thumbnail

Modeling ecological minimum requirements for distribution of greater sage-grouse leks: implications for population connectivity across their western range, U.S.A.

Ecology and Evolution

By:
, , and
DOI: 10.1002/ece3.557

Links

Abstract

Greater sage-grouse Centrocercus urophasianus (Bonaparte) currently occupy approximately half of their historical distribution across western North America. Sage-grouse are a candidate for endangered species listing due to habitat and population fragmentation coupled with inadequate regulation to control development in critical areas. Conservation planning would benefit from accurate maps delineating required habitats and movement corridors. However, developing a species distribution model that incorporates the diversity of habitats used by sage-grouse across their widespread distribution has statistical and logistical challenges. We first identified the ecological minimums limiting sage-grouse, mapped similarity to the multivariate set of minimums, and delineated connectivity across a 920,000 km2 region. We partitioned a Mahalanobis D2 model of habitat use into k separate additive components each representing independent combinations of species–habitat relationships to identify the ecological minimums required by sage-grouse. We constructed the model from abiotic, land cover, and anthropogenic variables measured at leks (breeding) and surrounding areas within 5 km. We evaluated model partitions using a random subset of leks and historic locations and selected D2 (k = 10) for mapping a habitat similarity index (HSI). Finally, we delineated connectivity by converting the mapped HSI to a resistance surface. Sage-grouse required sagebrush-dominated landscapes containing minimal levels of human land use. Sage-grouse used relatively arid regions characterized by shallow slopes, even terrain, and low amounts of forest, grassland, and agriculture in the surrounding landscape. Most populations were interconnected although several outlying populations were isolated because of distance or lack of habitat corridors for exchange. Land management agencies currently are revising land-use plans and designating critical habitat to conserve sage-grouse and avoid endangered species listing. Our results identifying attributes important for delineating habitats or modeling connectivity will facilitate conservation and management of landscapes important for supporting current and future sage-grouse populations.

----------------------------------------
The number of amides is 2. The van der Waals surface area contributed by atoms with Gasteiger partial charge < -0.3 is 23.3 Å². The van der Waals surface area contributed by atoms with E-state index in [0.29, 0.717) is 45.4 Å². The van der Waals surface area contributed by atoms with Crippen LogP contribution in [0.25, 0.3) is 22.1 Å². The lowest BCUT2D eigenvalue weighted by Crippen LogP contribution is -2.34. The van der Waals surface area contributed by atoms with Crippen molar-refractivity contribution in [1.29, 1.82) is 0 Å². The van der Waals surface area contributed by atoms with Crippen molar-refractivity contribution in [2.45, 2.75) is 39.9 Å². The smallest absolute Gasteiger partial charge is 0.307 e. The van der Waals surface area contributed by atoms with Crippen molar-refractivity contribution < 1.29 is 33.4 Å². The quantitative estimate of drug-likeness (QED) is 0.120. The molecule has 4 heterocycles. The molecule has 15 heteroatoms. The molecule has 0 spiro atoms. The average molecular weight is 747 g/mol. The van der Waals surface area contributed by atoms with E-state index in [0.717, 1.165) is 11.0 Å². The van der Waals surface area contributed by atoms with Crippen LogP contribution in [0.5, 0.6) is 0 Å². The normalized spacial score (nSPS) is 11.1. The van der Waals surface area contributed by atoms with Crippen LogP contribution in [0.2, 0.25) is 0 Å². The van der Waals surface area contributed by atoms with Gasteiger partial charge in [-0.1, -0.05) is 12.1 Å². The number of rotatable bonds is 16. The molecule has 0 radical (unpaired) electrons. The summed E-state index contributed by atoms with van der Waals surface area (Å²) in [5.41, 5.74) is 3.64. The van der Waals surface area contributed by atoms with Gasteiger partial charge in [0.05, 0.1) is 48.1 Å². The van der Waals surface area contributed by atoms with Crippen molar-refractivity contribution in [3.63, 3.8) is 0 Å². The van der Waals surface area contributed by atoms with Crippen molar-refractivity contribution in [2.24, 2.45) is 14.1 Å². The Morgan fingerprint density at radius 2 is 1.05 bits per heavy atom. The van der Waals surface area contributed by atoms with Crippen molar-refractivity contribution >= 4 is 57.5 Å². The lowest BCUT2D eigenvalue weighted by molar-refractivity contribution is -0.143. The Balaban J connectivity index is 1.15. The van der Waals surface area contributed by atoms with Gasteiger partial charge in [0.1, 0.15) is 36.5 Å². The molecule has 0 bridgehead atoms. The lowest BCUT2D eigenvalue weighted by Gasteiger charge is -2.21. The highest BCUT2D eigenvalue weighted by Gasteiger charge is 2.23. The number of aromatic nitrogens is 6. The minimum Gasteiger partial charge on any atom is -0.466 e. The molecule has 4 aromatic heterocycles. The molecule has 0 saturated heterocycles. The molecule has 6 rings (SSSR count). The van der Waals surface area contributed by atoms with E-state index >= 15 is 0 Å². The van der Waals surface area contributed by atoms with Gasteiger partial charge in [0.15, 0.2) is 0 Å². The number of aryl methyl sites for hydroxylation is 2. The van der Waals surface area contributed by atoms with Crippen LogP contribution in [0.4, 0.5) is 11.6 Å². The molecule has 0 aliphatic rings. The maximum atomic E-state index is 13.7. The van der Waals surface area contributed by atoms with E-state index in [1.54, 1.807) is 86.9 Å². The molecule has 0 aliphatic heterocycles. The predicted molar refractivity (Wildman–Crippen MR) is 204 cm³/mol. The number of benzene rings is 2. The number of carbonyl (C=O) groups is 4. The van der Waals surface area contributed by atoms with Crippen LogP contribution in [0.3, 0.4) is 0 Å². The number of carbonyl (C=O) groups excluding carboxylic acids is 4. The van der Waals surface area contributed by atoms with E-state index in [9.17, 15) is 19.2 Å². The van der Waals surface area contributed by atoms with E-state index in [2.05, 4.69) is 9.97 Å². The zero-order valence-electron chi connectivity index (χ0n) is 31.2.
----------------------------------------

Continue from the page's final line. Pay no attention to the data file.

Geospatial Extents

Additional Publication Details

Publication type:
Article
Publication Subtype:
Journal Article
Title:
Modeling ecological minimum requirements for distribution of greater sage-grouse leks: implications for population connectivity across their western range, U.S.A.
Series title:
Ecology and Evolution
DOI:
10.1002/ece3.557
Volume
3
Issue:
6
Year Published:
2013
Language:
English
Publisher:
Wiley
Contributing office(s):
Forest and Rangeland Ecosystem Science Center
Description:
13 p.
Larger Work Type:
Article
Larger Work Subtype:
Journal Article
Larger Work Title:
Ecology and Evolution
First page:
1539
Last page:
1551
Country:
United States